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Wednesday, November 11, 2020, 17:44
Tohoku Electric gets nod to restart reactor damaged in 2011 disaster
By Reuters
Wednesday, November 11, 2020, 17:44 By Reuters

This file photo shows a general view shows the Onagawa nuclear plant in Onagawa, Miyagi prefecture, Japan. (PHOTO / AFP)

TOKYO - Japan’s Tohoku Electric Power said on Wednesday it had received the green light from a local governor to restart one of its nuclear reactors, nearly a decade after it was damaged in the earthquake and tsunami that caused the Fukushima disaster.

Yoshihiro Murai, the governor of Miyagi Prefecture, where Tohoku Electric’s Onagawa nuclear station is located, signed off on the restart of reactor No 2 on Wednesday, a spokesman told Reuters by phone.

If restarted, Onagawa No 2 would be Tohoku Electric’s first nuclear unit brought online since the 2011 disaster, and the first reactor restarted on the northeast Pacific coast of Japan since all reactors were shut down in the wake of the catastrophe.

If restarted, Onagawa No 2 would be Tohoku Electric’s first nuclear unit brought online since the 2011 disaster, and the first reactor restarted on the northeast Pacific coast of Japan since all reactors were shut down in the wake of the catastrophe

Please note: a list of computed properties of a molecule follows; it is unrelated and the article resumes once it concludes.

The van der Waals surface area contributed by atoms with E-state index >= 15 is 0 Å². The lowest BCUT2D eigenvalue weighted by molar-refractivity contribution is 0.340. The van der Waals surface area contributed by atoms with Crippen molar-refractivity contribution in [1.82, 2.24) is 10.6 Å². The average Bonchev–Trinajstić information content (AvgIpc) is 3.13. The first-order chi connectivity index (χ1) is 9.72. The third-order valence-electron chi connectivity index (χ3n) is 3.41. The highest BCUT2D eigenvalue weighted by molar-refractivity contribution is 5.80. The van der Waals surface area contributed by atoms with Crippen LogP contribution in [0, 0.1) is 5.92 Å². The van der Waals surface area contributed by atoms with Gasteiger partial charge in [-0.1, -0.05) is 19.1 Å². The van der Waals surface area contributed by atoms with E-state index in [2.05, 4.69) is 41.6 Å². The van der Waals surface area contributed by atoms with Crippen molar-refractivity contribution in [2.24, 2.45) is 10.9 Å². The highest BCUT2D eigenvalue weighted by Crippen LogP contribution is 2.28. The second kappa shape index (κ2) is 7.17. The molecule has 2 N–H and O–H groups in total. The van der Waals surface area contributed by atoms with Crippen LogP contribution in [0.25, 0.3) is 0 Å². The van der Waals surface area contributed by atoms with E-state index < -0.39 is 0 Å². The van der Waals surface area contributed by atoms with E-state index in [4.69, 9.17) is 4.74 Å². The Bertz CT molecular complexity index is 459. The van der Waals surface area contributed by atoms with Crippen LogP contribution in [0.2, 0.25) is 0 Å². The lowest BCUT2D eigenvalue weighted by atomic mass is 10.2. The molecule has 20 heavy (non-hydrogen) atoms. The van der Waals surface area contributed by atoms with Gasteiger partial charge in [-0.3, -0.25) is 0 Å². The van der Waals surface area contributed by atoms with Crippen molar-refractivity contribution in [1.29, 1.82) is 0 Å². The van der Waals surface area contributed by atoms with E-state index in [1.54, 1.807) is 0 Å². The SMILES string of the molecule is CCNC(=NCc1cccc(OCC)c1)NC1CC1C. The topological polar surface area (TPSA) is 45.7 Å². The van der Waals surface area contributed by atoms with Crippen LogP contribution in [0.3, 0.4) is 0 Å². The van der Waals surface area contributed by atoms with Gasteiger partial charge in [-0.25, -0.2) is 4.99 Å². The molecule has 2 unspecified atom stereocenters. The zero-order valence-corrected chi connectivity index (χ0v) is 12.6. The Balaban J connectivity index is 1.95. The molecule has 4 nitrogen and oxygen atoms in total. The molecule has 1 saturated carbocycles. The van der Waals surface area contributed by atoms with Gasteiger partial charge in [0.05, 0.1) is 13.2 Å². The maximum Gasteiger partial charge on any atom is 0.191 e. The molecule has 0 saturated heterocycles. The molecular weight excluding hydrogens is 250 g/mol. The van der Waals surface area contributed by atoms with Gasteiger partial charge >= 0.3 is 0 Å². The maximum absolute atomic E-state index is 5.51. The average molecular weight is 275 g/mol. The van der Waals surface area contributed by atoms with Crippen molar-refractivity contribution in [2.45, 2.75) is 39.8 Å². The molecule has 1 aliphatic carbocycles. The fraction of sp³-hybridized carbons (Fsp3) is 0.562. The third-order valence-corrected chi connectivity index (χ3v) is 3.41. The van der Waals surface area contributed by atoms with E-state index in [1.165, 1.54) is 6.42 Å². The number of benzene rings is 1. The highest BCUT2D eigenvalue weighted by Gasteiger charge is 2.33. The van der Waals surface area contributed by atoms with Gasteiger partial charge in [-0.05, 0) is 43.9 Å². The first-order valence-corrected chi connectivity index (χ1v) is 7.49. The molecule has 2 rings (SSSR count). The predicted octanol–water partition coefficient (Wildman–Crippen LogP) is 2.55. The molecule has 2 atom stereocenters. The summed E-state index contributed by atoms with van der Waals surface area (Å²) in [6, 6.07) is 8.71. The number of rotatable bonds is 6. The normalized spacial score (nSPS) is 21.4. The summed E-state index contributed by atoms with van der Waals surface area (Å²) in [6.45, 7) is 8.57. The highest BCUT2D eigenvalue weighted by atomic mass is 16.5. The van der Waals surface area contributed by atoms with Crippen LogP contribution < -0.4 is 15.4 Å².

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Tohoku received regulatory approval to restart the reactor in February. The company has not set a date for rebooting the unit as other processes need signoff from regulators and Tohoku Electric is still working on safety measures that are due to be finished in the year starting March 2022, the spokesman said.

It expects to spend 340 billion yen (US$3.1 billion) on safety upgrades at the Onagawa plant.

Onagawa was the closest among Japan’s nuclear stations to the epicentre of the magnitude-9 quake in March 2011, which triggered a tsunami that killed nearly 20,000 people as well as causing the worst atomic disaster since Chernobyl in 1986.

The station was swamped by the tsunami, but survived with its cooling system intact, saving its reactors from the threat of meltdowns similar to those that occurred at Tokyo Electric Power’s Fukushima Daiichi station to the south.

It operates a boiling water reactor with the same basic design as those that melted down in the Fukushima crisis.

READ MORE: Japan not eyeing new reactors to help reach 2050 zero-carbon goal

The Fukushima disaster led to the eventual shutdown of the country’s then 54 operational reactors, which once provided nearly a third of Japan’s electricity.

All had to be relicensed under new standards after the disaster highlighted operational and regulatory failings. Only one is operating at present.


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